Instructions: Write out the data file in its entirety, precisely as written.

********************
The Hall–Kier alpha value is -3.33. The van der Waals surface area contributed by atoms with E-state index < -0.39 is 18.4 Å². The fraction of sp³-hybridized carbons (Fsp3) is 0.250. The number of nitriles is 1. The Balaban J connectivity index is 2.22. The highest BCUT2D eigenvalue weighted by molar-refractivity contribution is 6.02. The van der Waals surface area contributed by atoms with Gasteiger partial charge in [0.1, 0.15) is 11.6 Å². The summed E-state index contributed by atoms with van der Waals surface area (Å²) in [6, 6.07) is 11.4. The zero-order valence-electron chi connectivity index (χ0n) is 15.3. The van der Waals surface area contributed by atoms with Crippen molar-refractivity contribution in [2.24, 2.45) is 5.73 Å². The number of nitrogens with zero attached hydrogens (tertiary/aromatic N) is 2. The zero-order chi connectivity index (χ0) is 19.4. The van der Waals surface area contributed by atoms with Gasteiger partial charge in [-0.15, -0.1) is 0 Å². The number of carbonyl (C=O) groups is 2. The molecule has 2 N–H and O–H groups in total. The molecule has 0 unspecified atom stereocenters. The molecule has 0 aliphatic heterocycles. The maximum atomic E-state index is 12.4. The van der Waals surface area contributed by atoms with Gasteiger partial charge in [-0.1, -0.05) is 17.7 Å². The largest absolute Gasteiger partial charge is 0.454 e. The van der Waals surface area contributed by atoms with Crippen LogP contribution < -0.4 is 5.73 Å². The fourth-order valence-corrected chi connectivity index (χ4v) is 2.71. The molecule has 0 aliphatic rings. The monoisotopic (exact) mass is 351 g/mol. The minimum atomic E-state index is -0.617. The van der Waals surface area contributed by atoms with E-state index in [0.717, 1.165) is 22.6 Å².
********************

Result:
The Hall–Kier alpha value is -3.33. The van der Waals surface area contributed by atoms with E-state index < -0.39 is 18.4 Å². The fraction of sp³-hybridized carbons (Fsp3) is 0.250. The number of nitriles is 1. The Balaban J connectivity index is 2.22. The highest BCUT2D eigenvalue weighted by molar-refractivity contribution is 6.02. The van der Waals surface area contributed by atoms with Gasteiger partial charge in [0.1, 0.15) is 11.6 Å². The summed E-state index contributed by atoms with van der Waals surface area (Å²) in [6, 6.07) is 11.4. The zero-order valence-electron chi connectivity index (χ0n) is 15.3. The van der Waals surface area contributed by atoms with Crippen molar-refractivity contribution in [2.24, 2.45) is 5.73 Å². The number of nitrogens with zero attached hydrogens (tertiary/aromatic N) is 2. The zero-order chi connectivity index (χ0) is 19.4. The van der Waals surface area contributed by atoms with Gasteiger partial charge in [-0.15, -0.1) is 0 Å². The number of carbonyl (C=O) groups is 2. The molecule has 2 N–H and O–H groups in total. The molecule has 0 unspecified atom stereocenters. The molecule has 0 aliphatic heterocycles. The maximum atomic E-state index is 12.4. The van der Waals surface area contributed by atoms with Gasteiger partial charge in [-0.1, -0.05) is 17.7 Å². The largest absolute Gasteiger partial charge is 0.454 e. The van der Waals surface area contributed by atoms with Crippen LogP contribution < -0.4 is 5.73 Å². The fourth-order valence-corrected chi connectivity index (χ4v) is 2.71. The molecule has 0 aliphatic rings. The monoisotopic (exact) mass is 351 g/mol. The minimum atomic E-state index is -0.617. The van der Waals surface area contributed by atoms with E-state index in [0.717, 1.165) is 22.6 Å².